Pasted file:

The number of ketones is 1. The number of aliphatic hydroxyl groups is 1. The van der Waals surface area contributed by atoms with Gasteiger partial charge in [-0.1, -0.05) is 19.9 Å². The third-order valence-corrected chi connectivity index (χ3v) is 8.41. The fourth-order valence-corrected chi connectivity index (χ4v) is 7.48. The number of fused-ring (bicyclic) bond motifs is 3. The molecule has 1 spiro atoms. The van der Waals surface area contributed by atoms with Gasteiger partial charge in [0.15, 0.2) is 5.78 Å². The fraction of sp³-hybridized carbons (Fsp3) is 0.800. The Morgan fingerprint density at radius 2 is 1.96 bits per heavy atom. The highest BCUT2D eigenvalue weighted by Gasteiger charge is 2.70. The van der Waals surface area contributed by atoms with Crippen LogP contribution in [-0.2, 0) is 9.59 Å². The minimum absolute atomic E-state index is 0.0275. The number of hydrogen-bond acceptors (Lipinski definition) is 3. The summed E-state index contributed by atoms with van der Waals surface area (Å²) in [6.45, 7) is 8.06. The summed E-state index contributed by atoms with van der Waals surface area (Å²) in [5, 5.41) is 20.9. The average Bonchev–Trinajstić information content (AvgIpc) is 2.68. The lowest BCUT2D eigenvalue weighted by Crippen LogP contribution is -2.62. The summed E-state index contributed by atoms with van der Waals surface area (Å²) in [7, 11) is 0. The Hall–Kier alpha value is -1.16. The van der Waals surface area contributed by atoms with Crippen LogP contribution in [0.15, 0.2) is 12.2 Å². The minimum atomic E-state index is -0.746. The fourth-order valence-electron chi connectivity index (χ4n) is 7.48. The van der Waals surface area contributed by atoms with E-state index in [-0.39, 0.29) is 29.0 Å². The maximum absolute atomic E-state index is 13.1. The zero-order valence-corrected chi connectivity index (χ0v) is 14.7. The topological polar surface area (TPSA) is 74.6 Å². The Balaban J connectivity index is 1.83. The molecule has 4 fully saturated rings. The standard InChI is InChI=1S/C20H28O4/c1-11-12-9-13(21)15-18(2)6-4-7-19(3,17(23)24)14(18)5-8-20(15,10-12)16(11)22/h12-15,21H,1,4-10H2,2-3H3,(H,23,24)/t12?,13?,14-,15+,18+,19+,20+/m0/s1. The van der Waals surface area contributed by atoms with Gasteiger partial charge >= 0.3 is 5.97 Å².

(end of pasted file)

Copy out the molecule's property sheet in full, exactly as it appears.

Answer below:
The number of ketones is 1. The number of aliphatic hydroxyl groups is 1. The van der Waals surface area contributed by atoms with Gasteiger partial charge in [-0.1, -0.05) is 19.9 Å². The third-order valence-corrected chi connectivity index (χ3v) is 8.41. The fourth-order valence-corrected chi connectivity index (χ4v) is 7.48. The number of fused-ring (bicyclic) bond motifs is 3. The molecule has 1 spiro atoms. The van der Waals surface area contributed by atoms with Gasteiger partial charge in [0.15, 0.2) is 5.78 Å². The fraction of sp³-hybridized carbons (Fsp3) is 0.800. The Morgan fingerprint density at radius 2 is 1.96 bits per heavy atom. The highest BCUT2D eigenvalue weighted by Gasteiger charge is 2.70. The van der Waals surface area contributed by atoms with Crippen LogP contribution in [-0.2, 0) is 9.59 Å². The minimum absolute atomic E-state index is 0.0275. The number of hydrogen-bond acceptors (Lipinski definition) is 3. The summed E-state index contributed by atoms with van der Waals surface area (Å²) in [6.45, 7) is 8.06. The summed E-state index contributed by atoms with van der Waals surface area (Å²) in [5, 5.41) is 20.9. The average Bonchev–Trinajstić information content (AvgIpc) is 2.68. The lowest BCUT2D eigenvalue weighted by Crippen LogP contribution is -2.62. The summed E-state index contributed by atoms with van der Waals surface area (Å²) in [7, 11) is 0. The Hall–Kier alpha value is -1.16. The van der Waals surface area contributed by atoms with Crippen LogP contribution in [0.15, 0.2) is 12.2 Å². The minimum atomic E-state index is -0.746. The fourth-order valence-electron chi connectivity index (χ4n) is 7.48. The van der Waals surface area contributed by atoms with E-state index in [-0.39, 0.29) is 29.0 Å². The maximum absolute atomic E-state index is 13.1. The zero-order valence-corrected chi connectivity index (χ0v) is 14.7. The topological polar surface area (TPSA) is 74.6 Å². The Balaban J connectivity index is 1.83. The molecule has 4 fully saturated rings. The standard InChI is InChI=1S/C20H28O4/c1-11-12-9-13(21)15-18(2)6-4-7-19(3,17(23)24)14(18)5-8-20(15,10-12)16(11)22/h12-15,21H,1,4-10H2,2-3H3,(H,23,24)/t12?,13?,14-,15+,18+,19+,20+/m0/s1. The van der Waals surface area contributed by atoms with Gasteiger partial charge >= 0.3 is 5.97 Å².